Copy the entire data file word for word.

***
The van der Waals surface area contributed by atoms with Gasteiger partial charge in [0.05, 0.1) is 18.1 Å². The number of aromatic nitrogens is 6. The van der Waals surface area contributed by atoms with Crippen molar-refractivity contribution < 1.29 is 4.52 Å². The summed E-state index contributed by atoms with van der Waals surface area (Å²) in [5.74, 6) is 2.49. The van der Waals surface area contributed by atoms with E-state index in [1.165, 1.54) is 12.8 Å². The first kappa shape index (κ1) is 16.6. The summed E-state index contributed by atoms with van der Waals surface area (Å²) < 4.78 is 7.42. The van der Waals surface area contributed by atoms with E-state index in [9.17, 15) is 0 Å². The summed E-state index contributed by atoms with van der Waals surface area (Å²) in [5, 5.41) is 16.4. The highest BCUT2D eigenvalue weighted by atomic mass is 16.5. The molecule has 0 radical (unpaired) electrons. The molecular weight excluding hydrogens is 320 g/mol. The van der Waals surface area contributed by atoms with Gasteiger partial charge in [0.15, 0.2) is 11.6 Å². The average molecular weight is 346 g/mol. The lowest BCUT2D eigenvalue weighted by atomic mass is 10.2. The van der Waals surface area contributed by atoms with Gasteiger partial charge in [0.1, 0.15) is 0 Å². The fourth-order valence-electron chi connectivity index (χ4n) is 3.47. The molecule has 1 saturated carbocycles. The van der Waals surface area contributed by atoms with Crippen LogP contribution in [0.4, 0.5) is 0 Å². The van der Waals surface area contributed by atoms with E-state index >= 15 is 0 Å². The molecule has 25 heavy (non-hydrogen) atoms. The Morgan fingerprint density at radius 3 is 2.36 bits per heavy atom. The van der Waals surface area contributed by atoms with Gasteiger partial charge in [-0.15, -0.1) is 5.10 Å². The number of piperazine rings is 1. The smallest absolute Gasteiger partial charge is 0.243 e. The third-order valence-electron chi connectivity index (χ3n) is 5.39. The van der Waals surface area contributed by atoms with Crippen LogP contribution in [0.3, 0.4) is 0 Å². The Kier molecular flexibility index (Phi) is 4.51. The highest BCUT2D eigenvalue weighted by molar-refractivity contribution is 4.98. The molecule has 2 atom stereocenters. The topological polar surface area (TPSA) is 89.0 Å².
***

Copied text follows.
The van der Waals surface area contributed by atoms with Gasteiger partial charge in [0.05, 0.1) is 18.1 Å². The number of aromatic nitrogens is 6. The van der Waals surface area contributed by atoms with Crippen molar-refractivity contribution < 1.29 is 4.52 Å². The summed E-state index contributed by atoms with van der Waals surface area (Å²) in [5.74, 6) is 2.49. The van der Waals surface area contributed by atoms with E-state index in [1.165, 1.54) is 12.8 Å². The first kappa shape index (κ1) is 16.6. The summed E-state index contributed by atoms with van der Waals surface area (Å²) < 4.78 is 7.42. The van der Waals surface area contributed by atoms with E-state index in [9.17, 15) is 0 Å². The summed E-state index contributed by atoms with van der Waals surface area (Å²) in [5, 5.41) is 16.4. The highest BCUT2D eigenvalue weighted by atomic mass is 16.5. The molecule has 0 radical (unpaired) electrons. The molecular weight excluding hydrogens is 320 g/mol. The van der Waals surface area contributed by atoms with Gasteiger partial charge in [0.15, 0.2) is 11.6 Å². The average molecular weight is 346 g/mol. The lowest BCUT2D eigenvalue weighted by atomic mass is 10.2. The van der Waals surface area contributed by atoms with Gasteiger partial charge in [0.1, 0.15) is 0 Å². The fourth-order valence-electron chi connectivity index (χ4n) is 3.47. The molecule has 1 saturated carbocycles. The van der Waals surface area contributed by atoms with Crippen LogP contribution in [0.4, 0.5) is 0 Å². The van der Waals surface area contributed by atoms with E-state index >= 15 is 0 Å². The molecule has 25 heavy (non-hydrogen) atoms. The Morgan fingerprint density at radius 3 is 2.36 bits per heavy atom. The van der Waals surface area contributed by atoms with Gasteiger partial charge in [-0.15, -0.1) is 5.10 Å². The number of piperazine rings is 1. The smallest absolute Gasteiger partial charge is 0.243 e. The third-order valence-electron chi connectivity index (χ3n) is 5.39. The van der Waals surface area contributed by atoms with Crippen LogP contribution in [0.3, 0.4) is 0 Å². The Kier molecular flexibility index (Phi) is 4.51. The highest BCUT2D eigenvalue weighted by molar-refractivity contribution is 4.98. The molecule has 2 atom stereocenters. The topological polar surface area (TPSA) is 89.0 Å².